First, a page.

Being a Fatherless Father

Abdullah Al Qassab

Abdullah Al Qassab is an Emirati engineer, stand up comedian, a motivational speaker and a father of five. He has a passion for people, for development and for his country. We came across his work when we saw a touching post on instagram about his experience as an involved parent, dealing with late nights and grieving the loss of a father he doesn’t remember. In his post entitled “a fatherless father” he wrote “growing up without one, keeps me up at night. This night is one of them. I wish I (could) hear more from others who share this path.” This is the subtext of a video where he is reading to his children in bed. He goes on to say “I am 36 years old; when would this feeling of missing him end. I never actually met him. I was 2 years old, and he passed away. I have no memory of him. Missing what you never experienced! What do you call this?!”

We spoke to Abdullah about fatherhood and how growing up without a father has impacted his journey as a father.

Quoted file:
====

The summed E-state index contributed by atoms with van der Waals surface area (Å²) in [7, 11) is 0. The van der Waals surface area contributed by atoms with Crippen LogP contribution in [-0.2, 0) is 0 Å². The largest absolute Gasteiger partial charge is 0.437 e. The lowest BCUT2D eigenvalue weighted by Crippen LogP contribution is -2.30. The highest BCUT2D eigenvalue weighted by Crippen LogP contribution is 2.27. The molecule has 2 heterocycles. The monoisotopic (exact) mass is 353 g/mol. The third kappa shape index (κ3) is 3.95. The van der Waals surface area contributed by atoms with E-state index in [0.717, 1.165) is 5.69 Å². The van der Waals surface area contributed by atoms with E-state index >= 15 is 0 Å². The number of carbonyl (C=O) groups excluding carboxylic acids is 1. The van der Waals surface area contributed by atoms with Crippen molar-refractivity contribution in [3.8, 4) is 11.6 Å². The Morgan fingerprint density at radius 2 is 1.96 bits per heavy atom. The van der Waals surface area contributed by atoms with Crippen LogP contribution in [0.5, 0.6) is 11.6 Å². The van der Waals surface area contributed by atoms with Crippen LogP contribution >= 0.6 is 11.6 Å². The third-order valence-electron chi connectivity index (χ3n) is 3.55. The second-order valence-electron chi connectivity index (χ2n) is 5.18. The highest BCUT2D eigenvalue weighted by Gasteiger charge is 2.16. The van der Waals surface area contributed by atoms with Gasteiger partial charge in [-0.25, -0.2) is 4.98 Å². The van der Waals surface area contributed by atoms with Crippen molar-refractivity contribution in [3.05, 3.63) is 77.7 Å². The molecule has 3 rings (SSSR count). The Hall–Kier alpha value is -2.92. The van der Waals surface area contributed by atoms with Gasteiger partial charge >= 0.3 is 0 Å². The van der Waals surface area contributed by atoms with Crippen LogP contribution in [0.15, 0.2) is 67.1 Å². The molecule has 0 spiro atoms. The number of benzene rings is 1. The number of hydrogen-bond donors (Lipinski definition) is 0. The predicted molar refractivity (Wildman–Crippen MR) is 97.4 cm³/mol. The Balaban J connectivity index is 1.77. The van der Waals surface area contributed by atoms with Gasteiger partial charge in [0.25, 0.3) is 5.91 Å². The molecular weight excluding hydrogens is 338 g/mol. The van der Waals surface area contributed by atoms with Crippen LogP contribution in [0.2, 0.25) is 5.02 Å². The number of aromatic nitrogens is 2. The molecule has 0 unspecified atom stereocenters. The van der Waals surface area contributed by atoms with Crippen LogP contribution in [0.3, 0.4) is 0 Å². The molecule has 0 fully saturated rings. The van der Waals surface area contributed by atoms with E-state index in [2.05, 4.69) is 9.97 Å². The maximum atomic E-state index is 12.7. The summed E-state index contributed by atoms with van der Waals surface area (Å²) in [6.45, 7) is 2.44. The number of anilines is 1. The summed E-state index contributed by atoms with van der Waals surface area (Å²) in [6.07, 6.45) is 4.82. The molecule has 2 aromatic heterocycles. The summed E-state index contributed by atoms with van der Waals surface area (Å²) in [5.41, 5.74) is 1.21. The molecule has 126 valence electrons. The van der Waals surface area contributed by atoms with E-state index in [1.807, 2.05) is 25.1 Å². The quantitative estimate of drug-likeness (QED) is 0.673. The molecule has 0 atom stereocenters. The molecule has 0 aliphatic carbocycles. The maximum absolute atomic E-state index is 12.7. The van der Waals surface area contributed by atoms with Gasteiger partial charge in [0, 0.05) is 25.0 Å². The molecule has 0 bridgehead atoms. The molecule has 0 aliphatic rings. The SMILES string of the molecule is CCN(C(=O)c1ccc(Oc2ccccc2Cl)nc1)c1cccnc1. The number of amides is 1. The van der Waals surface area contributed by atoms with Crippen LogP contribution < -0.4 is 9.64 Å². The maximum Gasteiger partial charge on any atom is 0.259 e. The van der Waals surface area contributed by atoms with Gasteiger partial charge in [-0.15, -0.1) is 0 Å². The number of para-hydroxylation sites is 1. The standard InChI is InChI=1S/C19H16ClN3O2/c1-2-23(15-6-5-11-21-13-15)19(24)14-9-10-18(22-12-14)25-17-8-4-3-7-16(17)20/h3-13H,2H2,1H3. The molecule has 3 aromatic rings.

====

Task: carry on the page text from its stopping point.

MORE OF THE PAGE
Q: How do you cope with the demands of everyday life? 

A: I breathe. I breathe a lot because otherwise I will get anxiety. I put off some tasks if they can be put off and sometimes, I put off a lot because I am mentally tired. I want to avoid being burned out. I have kids so I can’t afford being burned out. My remedy is having alone time with my wife and hugging my kids. My kids love playing more than hugging, which is hard, so I am back to working out. Being physically fit will help in being able to play and not be tired. Playing with my kids is actually a good warm up to working out as long as it is not more than 15 minutes!

I also make sure I have productive time, creative time or my NOTHING time and not feel guilty about it. I love doing that.

Q: You have a lot of people depending on you, how do you find the time to look after yourself? What do you do to look after yourself?

A: Reading that I have a lot of people depending on me almost made my heart skip a beat! I love my people, so I hug them. It really helps and it also helps on a different dimension. By befriending the anxious part in me. What makes me anxious can also help me. Accepting that it is part of me, it to longer stresses me. I make sure both my conscious and unconscious mind are in the loop when I connect with the people I love. They are not a car that needs its paper renewed. I hug and feel the love and that keeps them from being a source of stress for me.

Q: What brings you joy in fatherhood? 

A: Oh… their drawings! I store them all. ALL. The talks, the hugs, the stories, the diapers, the late-night milk feeding bings we joy. As I reflect on this question, I feel happy by just remembering the faces and voices of my children.

Q: What have been your personal struggles in being a father?